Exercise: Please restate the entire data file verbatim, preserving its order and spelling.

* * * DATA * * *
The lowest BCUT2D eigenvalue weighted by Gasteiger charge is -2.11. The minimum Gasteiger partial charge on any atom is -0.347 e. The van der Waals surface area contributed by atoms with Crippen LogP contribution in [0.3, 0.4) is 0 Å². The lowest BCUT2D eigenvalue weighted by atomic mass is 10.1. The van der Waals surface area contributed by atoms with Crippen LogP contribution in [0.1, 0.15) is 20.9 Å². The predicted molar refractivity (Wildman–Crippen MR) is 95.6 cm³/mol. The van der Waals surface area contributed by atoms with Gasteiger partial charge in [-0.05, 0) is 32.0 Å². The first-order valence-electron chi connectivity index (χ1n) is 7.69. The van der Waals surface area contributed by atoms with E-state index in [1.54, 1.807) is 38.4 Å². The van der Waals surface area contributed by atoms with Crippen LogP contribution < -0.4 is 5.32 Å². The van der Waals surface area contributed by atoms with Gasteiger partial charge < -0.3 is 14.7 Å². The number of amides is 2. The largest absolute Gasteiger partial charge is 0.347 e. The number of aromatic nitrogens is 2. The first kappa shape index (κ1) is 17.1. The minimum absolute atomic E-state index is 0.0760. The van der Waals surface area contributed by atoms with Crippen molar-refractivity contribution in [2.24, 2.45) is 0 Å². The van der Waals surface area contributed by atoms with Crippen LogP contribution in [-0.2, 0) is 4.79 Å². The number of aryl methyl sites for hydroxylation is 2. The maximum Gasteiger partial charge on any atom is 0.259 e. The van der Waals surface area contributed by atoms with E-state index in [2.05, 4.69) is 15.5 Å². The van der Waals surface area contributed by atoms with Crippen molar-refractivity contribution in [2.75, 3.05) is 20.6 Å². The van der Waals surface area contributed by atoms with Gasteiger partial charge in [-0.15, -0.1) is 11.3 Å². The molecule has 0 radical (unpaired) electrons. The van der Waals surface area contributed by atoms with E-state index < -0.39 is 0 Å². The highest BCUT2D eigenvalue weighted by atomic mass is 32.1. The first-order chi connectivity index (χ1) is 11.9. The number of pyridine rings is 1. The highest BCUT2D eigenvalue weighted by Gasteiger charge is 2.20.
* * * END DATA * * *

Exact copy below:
The lowest BCUT2D eigenvalue weighted by Gasteiger charge is -2.11. The minimum Gasteiger partial charge on any atom is -0.347 e. The van der Waals surface area contributed by atoms with Crippen LogP contribution in [0.3, 0.4) is 0 Å². The lowest BCUT2D eigenvalue weighted by atomic mass is 10.1. The van der Waals surface area contributed by atoms with Crippen LogP contribution in [0.1, 0.15) is 20.9 Å². The predicted molar refractivity (Wildman–Crippen MR) is 95.6 cm³/mol. The van der Waals surface area contributed by atoms with Gasteiger partial charge in [-0.05, 0) is 32.0 Å². The first-order valence-electron chi connectivity index (χ1n) is 7.69. The van der Waals surface area contributed by atoms with E-state index in [1.54, 1.807) is 38.4 Å². The van der Waals surface area contributed by atoms with Crippen LogP contribution < -0.4 is 5.32 Å². The van der Waals surface area contributed by atoms with Gasteiger partial charge < -0.3 is 14.7 Å². The number of amides is 2. The largest absolute Gasteiger partial charge is 0.347 e. The number of aromatic nitrogens is 2. The first kappa shape index (κ1) is 17.1. The minimum absolute atomic E-state index is 0.0760. The van der Waals surface area contributed by atoms with Crippen molar-refractivity contribution in [2.24, 2.45) is 0 Å². The van der Waals surface area contributed by atoms with Crippen LogP contribution in [-0.2, 0) is 4.79 Å². The number of aryl methyl sites for hydroxylation is 2. The maximum Gasteiger partial charge on any atom is 0.259 e. The van der Waals surface area contributed by atoms with E-state index in [2.05, 4.69) is 15.5 Å². The van der Waals surface area contributed by atoms with Crippen molar-refractivity contribution in [2.75, 3.05) is 20.6 Å². The van der Waals surface area contributed by atoms with Gasteiger partial charge in [-0.15, -0.1) is 11.3 Å². The molecule has 0 radical (unpaired) electrons. The van der Waals surface area contributed by atoms with E-state index < -0.39 is 0 Å². The highest BCUT2D eigenvalue weighted by atomic mass is 32.1. The first-order chi connectivity index (χ1) is 11.9. The number of pyridine rings is 1. The highest BCUT2D eigenvalue weighted by Gasteiger charge is 2.20.